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The Book of Dolores by William T. Vollmann powerHouse Books pages. We lived in manic limbo. My favorite girl, an Asian woman with long hair and flip-flops, chewed on what I assumed to be the same straw night after night, her gait a kind of stumbling towards death, and she occasionally returned my greetings with a harsh squint. I thought of her often as I ventured into my own line of sex work, imagining her dis approval, and that straw, hanging from her mouth, the calming effects of mastication canceling out the noise of memory.
It was around this time that I read William T. I knew of Vollmann through my ex, who had finished Europe Central and took me to see a rare black box production of the massive book in Durham, North Carolina. What hit me about Vollmann was his sense of humanism.
He is a noble pervert. The portraits, too, are meticulous and haunting—mostly the eyes, which are drawn with a brutal accuracy that catches you looking and looking. As he wrote her, he began to dress like her, and thus a lesbian Mexicana was born. This is not about Vollmann transitioning, or a blind grope towards a community. Dolores does not need a definition of what she is; her identity is a medium of limitless potential.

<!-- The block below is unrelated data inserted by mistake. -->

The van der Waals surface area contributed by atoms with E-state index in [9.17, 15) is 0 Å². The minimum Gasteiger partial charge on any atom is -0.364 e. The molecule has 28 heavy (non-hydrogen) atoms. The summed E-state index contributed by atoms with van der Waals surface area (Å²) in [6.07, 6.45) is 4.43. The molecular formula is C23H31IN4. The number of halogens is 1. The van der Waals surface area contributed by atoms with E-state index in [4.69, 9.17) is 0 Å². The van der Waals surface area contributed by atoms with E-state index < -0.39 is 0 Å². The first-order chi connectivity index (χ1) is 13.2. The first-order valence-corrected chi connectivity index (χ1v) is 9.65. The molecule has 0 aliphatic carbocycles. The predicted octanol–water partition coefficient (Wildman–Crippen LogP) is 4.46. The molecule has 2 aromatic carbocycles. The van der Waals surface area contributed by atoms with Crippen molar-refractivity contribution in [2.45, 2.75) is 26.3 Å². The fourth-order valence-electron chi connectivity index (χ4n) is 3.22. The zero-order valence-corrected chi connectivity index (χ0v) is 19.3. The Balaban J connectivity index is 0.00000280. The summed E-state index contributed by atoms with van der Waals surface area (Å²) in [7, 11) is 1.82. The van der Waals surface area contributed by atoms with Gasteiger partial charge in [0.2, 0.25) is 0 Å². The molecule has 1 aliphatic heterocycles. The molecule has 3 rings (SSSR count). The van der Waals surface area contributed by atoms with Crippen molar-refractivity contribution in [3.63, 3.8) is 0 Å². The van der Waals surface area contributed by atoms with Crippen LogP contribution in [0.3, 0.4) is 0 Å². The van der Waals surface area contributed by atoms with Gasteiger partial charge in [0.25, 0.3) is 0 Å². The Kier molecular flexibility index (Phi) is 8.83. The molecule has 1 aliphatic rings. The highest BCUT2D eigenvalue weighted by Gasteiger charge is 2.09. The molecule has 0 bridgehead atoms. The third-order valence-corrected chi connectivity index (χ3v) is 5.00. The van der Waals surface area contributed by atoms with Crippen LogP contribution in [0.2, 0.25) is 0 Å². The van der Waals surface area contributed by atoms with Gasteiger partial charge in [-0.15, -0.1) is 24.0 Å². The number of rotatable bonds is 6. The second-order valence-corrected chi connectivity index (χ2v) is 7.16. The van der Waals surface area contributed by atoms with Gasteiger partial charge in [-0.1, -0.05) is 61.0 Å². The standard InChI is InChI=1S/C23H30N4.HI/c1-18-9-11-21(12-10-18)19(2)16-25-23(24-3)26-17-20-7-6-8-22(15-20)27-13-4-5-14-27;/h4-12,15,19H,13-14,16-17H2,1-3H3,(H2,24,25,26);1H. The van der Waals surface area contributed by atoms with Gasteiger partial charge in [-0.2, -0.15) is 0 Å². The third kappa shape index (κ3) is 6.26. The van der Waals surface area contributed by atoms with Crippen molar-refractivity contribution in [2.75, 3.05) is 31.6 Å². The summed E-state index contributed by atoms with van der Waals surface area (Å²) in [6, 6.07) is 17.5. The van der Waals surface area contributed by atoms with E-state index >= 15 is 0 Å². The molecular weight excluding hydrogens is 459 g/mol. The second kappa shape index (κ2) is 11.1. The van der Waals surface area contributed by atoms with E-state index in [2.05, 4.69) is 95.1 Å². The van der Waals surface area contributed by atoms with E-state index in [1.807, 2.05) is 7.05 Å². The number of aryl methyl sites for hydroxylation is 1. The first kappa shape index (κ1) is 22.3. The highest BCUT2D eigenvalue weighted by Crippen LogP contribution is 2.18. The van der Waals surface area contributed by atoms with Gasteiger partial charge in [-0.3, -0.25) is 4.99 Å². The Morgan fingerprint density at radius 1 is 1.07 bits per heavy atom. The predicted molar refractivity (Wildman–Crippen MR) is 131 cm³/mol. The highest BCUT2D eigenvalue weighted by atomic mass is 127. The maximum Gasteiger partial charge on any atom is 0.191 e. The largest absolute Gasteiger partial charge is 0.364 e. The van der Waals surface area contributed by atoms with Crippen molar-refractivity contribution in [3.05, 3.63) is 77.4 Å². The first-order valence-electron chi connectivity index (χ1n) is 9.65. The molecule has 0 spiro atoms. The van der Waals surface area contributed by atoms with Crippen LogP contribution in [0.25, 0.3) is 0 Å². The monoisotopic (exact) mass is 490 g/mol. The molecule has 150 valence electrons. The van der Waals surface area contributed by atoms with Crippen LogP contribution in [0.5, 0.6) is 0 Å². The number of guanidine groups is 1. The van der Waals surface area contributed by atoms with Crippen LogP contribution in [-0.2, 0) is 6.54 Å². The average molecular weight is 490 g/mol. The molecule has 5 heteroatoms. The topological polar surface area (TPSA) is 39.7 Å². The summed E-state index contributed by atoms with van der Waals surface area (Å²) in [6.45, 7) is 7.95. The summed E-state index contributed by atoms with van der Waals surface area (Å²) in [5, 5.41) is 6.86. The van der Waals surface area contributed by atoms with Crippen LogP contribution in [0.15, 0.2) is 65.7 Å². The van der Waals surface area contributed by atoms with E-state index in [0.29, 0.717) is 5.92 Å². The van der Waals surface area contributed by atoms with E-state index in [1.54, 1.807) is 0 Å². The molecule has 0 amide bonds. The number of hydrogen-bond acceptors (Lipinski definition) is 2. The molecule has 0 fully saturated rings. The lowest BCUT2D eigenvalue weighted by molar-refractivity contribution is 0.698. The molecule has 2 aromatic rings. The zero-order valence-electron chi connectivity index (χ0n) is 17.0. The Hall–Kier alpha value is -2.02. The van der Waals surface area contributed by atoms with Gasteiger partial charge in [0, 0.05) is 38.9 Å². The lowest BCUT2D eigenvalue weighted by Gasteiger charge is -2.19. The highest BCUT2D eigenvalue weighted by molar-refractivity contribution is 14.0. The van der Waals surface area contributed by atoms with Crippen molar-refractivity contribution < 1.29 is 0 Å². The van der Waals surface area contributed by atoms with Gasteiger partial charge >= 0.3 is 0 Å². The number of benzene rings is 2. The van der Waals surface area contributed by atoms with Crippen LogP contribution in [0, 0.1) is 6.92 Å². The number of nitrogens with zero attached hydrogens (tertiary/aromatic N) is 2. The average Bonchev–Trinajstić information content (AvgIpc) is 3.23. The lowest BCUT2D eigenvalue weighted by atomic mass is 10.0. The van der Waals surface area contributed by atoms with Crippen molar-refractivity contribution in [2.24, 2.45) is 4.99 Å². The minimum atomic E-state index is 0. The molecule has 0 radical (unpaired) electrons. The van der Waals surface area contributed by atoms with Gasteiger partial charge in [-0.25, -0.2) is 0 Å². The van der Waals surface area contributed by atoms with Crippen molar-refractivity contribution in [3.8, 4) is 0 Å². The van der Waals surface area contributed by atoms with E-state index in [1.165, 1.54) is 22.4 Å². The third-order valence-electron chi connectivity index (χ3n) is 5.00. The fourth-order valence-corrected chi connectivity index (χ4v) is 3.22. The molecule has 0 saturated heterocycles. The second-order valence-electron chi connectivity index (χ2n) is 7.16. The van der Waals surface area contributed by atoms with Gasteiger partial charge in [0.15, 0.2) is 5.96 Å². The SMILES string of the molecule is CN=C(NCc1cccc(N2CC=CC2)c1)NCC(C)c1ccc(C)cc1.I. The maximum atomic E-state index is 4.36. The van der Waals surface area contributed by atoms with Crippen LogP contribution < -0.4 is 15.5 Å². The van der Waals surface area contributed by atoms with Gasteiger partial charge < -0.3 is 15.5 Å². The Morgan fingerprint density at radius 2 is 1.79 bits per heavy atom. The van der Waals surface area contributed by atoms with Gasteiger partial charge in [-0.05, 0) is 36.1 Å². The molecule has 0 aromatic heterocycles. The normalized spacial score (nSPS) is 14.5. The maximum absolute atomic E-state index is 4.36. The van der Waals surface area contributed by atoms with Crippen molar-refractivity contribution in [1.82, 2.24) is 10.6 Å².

She is an homage to the smuttiness, the sultriness, the vulnerability of feminine performativity. It is a surprisingly technical book. I have always loved to watch a silver gelatin print develop out of blankness in a tray of developer. While making the first layer of a gum print is mostly an exercise in deferred gratification, each additional layer resembles a drink of absinthe, the aesthetic pleasure building on the tongue and in the brain until conviviality ascends into heavenly drunkenness.
Who would have thought that rhodonite over golden ocher could be so beautiful? Sometimes I lie awake at night marshalling my army of phantom watercolors around me, wondering which color I will print tomorrow.